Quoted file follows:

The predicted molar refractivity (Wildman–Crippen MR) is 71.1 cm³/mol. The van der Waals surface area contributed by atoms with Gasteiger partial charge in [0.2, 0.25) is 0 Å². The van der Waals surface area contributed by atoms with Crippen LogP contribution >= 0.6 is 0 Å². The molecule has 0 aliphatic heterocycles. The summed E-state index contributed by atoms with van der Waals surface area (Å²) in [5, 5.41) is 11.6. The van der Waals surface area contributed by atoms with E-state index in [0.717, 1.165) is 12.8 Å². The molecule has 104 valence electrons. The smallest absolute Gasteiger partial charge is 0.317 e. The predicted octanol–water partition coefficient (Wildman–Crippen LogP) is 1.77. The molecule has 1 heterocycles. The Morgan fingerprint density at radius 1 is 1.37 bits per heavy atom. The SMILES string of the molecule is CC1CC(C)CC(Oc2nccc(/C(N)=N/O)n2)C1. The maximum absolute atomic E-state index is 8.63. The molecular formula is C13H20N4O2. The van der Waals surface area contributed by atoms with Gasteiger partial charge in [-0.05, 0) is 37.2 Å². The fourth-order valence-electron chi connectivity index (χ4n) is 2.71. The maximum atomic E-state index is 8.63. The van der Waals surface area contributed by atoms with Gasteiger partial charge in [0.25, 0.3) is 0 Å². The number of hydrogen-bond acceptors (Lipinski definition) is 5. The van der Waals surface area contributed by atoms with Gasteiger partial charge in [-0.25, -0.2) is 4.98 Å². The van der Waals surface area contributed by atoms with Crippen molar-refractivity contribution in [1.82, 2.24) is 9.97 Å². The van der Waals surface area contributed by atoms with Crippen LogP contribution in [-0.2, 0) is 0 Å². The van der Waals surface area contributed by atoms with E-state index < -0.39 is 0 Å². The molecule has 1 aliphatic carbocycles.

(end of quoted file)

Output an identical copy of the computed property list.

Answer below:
The predicted molar refractivity (Wildman–Crippen MR) is 71.1 cm³/mol. The van der Waals surface area contributed by atoms with Gasteiger partial charge in [0.2, 0.25) is 0 Å². The van der Waals surface area contributed by atoms with Crippen LogP contribution >= 0.6 is 0 Å². The molecule has 0 aliphatic heterocycles. The summed E-state index contributed by atoms with van der Waals surface area (Å²) in [5, 5.41) is 11.6. The van der Waals surface area contributed by atoms with E-state index in [0.717, 1.165) is 12.8 Å². The molecule has 104 valence electrons. The smallest absolute Gasteiger partial charge is 0.317 e. The predicted octanol–water partition coefficient (Wildman–Crippen LogP) is 1.77. The molecule has 1 heterocycles. The Morgan fingerprint density at radius 1 is 1.37 bits per heavy atom. The SMILES string of the molecule is CC1CC(C)CC(Oc2nccc(/C(N)=N/O)n2)C1. The maximum absolute atomic E-state index is 8.63. The molecular formula is C13H20N4O2. The van der Waals surface area contributed by atoms with Gasteiger partial charge in [-0.05, 0) is 37.2 Å². The fourth-order valence-electron chi connectivity index (χ4n) is 2.71. The maximum atomic E-state index is 8.63. The van der Waals surface area contributed by atoms with Gasteiger partial charge in [0.25, 0.3) is 0 Å². The number of hydrogen-bond acceptors (Lipinski definition) is 5. The van der Waals surface area contributed by atoms with Gasteiger partial charge in [-0.25, -0.2) is 4.98 Å². The van der Waals surface area contributed by atoms with Crippen molar-refractivity contribution in [1.82, 2.24) is 9.97 Å². The van der Waals surface area contributed by atoms with Crippen LogP contribution in [-0.2, 0) is 0 Å². The van der Waals surface area contributed by atoms with E-state index < -0.39 is 0 Å². The molecule has 1 aliphatic carbocycles.